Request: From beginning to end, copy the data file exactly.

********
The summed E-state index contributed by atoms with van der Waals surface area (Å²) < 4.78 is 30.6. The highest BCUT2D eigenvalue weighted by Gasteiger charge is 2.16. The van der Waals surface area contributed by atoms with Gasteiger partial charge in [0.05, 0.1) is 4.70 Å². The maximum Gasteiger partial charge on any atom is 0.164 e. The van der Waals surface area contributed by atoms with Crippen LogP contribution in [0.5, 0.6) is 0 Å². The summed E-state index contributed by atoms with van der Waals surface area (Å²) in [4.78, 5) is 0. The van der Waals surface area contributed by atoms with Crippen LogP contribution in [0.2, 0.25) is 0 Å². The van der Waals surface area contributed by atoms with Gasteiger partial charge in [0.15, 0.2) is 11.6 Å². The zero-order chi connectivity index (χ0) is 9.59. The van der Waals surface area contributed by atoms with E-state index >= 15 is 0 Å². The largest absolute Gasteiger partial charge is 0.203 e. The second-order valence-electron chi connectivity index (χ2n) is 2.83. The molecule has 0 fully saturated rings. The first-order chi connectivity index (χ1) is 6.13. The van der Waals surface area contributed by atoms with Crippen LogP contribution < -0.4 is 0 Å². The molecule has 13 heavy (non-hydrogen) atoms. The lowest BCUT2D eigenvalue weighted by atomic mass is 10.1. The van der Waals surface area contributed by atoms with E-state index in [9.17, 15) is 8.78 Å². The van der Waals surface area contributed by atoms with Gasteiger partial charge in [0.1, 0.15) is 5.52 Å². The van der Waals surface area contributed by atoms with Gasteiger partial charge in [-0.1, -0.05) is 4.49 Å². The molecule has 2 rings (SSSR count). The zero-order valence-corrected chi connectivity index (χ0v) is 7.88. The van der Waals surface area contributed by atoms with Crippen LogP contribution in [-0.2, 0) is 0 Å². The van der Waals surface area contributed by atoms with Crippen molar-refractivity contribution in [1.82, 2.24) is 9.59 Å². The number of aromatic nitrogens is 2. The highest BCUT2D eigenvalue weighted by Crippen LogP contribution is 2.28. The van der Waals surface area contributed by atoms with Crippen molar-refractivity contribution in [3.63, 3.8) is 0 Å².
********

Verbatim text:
The summed E-state index contributed by atoms with van der Waals surface area (Å²) < 4.78 is 30.6. The highest BCUT2D eigenvalue weighted by Gasteiger charge is 2.16. The van der Waals surface area contributed by atoms with Gasteiger partial charge in [0.05, 0.1) is 4.70 Å². The maximum Gasteiger partial charge on any atom is 0.164 e. The van der Waals surface area contributed by atoms with Crippen LogP contribution in [0.5, 0.6) is 0 Å². The summed E-state index contributed by atoms with van der Waals surface area (Å²) in [4.78, 5) is 0. The van der Waals surface area contributed by atoms with Crippen LogP contribution in [0.2, 0.25) is 0 Å². The van der Waals surface area contributed by atoms with Gasteiger partial charge in [0.15, 0.2) is 11.6 Å². The zero-order chi connectivity index (χ0) is 9.59. The van der Waals surface area contributed by atoms with E-state index >= 15 is 0 Å². The largest absolute Gasteiger partial charge is 0.203 e. The second-order valence-electron chi connectivity index (χ2n) is 2.83. The molecule has 0 fully saturated rings. The first-order chi connectivity index (χ1) is 6.13. The van der Waals surface area contributed by atoms with Crippen LogP contribution < -0.4 is 0 Å². The molecule has 13 heavy (non-hydrogen) atoms. The lowest BCUT2D eigenvalue weighted by atomic mass is 10.1. The van der Waals surface area contributed by atoms with E-state index in [9.17, 15) is 8.78 Å². The van der Waals surface area contributed by atoms with Gasteiger partial charge in [0.1, 0.15) is 5.52 Å². The van der Waals surface area contributed by atoms with Gasteiger partial charge in [-0.1, -0.05) is 4.49 Å². The molecule has 2 rings (SSSR count). The zero-order valence-corrected chi connectivity index (χ0v) is 7.88. The van der Waals surface area contributed by atoms with Crippen LogP contribution in [-0.2, 0) is 0 Å². The van der Waals surface area contributed by atoms with Crippen molar-refractivity contribution in [1.82, 2.24) is 9.59 Å². The number of aromatic nitrogens is 2. The highest BCUT2D eigenvalue weighted by Crippen LogP contribution is 2.28. The van der Waals surface area contributed by atoms with Crippen molar-refractivity contribution in [3.63, 3.8) is 0 Å².